accept the otfer of the United States and sell the vast territory to that gevern- 
ment. This famous purchase, accomplished during the administration of 
President Jefferson, was formally concluded on the 30th of April, 1803; and 
in December following, M. Laussat, who had just received control of the 
Province from the Spanish authorities, transferred it to the United States, 
represented at New Orleans for that purpose by Governor Claiborne and 
General Wilkinson, the commissioners appointed. The sum of money paid 


by the United States for the territory acquired was about $15,000,000. The 
agent of France for receiving possessing of Upper Louisiana from the Spanish 
authorities was Amos Stoddard, a cajjtain of artillery in the sei"vice of the 
United States. He arrived in St. Louis in March, 1804, and on the 9th of 
that month Charles Dehault Delassus, the Spanish Commandant, placed him in 
possession of the territory, and on the following day he transferred it to the 
United States. This memorable event created a wide-spread sensation in St. 
Louis and the other young towns in the vicinity. Most of the people were 
deeply attached to the old government, and although they were in sympathy 
with the vigorous Republic which had sprung into existence in the East, and 
dimly appreciated the promise of its future, yet it was with feelings of regret 
and apprehension that they saw the banner of the new government unfurled in 
place of the well-known flag of Spain. There were, however, man}' among 
St. Louis citizens whe rejoiced at the transfer, and their anticipations of its 
prosperous influence on their town were speedily realized, for business gener-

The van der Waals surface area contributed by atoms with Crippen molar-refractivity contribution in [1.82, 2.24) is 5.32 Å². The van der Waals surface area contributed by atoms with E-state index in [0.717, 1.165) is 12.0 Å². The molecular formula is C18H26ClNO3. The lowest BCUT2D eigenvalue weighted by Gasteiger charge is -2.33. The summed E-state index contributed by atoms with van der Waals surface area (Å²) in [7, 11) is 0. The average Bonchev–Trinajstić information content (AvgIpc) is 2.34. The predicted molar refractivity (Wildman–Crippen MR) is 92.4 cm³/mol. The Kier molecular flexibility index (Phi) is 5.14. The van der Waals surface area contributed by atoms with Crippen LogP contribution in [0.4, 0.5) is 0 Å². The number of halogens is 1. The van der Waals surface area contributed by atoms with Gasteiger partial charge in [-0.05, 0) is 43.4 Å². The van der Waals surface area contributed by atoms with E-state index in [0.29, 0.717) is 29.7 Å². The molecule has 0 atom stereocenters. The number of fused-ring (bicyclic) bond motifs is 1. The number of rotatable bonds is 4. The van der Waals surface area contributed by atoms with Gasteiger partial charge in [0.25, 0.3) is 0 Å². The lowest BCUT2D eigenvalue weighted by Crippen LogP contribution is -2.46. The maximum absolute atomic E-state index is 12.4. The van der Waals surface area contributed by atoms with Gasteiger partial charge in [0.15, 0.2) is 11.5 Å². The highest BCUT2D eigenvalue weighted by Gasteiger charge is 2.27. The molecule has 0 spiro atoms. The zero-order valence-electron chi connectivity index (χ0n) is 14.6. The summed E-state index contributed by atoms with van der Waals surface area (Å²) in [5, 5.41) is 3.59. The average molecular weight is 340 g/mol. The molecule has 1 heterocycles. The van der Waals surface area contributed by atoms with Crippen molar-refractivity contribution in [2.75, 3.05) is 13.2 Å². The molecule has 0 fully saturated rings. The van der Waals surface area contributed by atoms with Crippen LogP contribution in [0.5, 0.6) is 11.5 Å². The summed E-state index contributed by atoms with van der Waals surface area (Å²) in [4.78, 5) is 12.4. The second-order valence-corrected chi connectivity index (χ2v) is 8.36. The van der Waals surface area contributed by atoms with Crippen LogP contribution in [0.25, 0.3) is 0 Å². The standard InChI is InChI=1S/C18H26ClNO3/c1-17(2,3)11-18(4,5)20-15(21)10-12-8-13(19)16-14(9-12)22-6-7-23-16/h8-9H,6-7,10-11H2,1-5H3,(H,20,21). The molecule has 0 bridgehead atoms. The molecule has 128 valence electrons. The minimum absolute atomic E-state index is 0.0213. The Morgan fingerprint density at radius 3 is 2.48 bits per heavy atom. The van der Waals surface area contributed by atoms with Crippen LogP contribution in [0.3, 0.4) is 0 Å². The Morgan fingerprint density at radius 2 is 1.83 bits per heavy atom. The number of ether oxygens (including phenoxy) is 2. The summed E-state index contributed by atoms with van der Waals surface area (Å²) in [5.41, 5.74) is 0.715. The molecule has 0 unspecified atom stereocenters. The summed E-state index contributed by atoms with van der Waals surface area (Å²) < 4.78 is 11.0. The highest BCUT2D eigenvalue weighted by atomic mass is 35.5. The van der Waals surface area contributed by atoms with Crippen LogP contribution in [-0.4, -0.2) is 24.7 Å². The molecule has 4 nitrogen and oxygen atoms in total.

ally became more animated, while the population rapidly' increased by an 
energetic and ingenious class of settlers from the East and other points, mostly 
representatives of the Anglo-Saxon race, always the most successful in ui-ging 
forward the prosperity and development of a country. 

The date of this transfer marks an interesting epoch in the growth of St. 
Louis and the Western country. If, as we believe, before the year 1900 St. 
Louis will be the leading city of the North America Continent, her history 
will form a maiwelous chapter in the chronicles of the life and development of 
modern nations. Nearly within the bounds of a century a rude settlement in 
a far inland wilderness will have expanded into a mighty metropolis, the rich 
capital and throbbing heart of the greatest nation in the world, the center of 
modern civilization, knowledge and arts ; a city of vast manufacturing and 
commercial interests, in which every branch of human industry is represented; 
a second Babylon, on the banks of a river beside which the Euphrates was a